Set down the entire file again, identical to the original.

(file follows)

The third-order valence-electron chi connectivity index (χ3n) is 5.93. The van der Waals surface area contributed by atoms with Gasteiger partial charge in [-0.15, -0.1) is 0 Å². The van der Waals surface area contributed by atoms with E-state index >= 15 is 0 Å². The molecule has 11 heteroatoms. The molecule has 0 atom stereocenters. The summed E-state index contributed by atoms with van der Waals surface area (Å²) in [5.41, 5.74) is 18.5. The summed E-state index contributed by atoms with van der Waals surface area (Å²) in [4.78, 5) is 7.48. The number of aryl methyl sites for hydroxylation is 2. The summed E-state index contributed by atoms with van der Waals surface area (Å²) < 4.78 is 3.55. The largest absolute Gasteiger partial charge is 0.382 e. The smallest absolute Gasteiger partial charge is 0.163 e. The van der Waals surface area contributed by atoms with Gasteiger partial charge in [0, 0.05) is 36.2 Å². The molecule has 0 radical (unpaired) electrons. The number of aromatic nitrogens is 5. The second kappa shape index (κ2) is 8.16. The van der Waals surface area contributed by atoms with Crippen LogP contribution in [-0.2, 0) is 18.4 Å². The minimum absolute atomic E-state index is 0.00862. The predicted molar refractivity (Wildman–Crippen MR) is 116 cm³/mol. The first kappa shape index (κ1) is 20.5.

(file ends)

The third-order valence-electron chi connectivity index (χ3n) is 5.93. The van der Waals surface area contributed by atoms with Gasteiger partial charge in [-0.15, -0.1) is 0 Å². The van der Waals surface area contributed by atoms with E-state index >= 15 is 0 Å². The molecule has 11 heteroatoms. The molecule has 0 atom stereocenters. The summed E-state index contributed by atoms with van der Waals surface area (Å²) in [5.41, 5.74) is 18.5. The summed E-state index contributed by atoms with van der Waals surface area (Å²) in [4.78, 5) is 7.48. The number of aryl methyl sites for hydroxylation is 2. The summed E-state index contributed by atoms with van der Waals surface area (Å²) < 4.78 is 3.55. The largest absolute Gasteiger partial charge is 0.382 e. The smallest absolute Gasteiger partial charge is 0.163 e. The van der Waals surface area contributed by atoms with Gasteiger partial charge in [0, 0.05) is 36.2 Å². The molecule has 0 radical (unpaired) electrons. The number of aromatic nitrogens is 5. The second kappa shape index (κ2) is 8.16. The van der Waals surface area contributed by atoms with Crippen LogP contribution in [-0.2, 0) is 18.4 Å². The minimum absolute atomic E-state index is 0.00862. The predicted molar refractivity (Wildman–Crippen MR) is 116 cm³/mol. The first kappa shape index (κ1) is 20.5.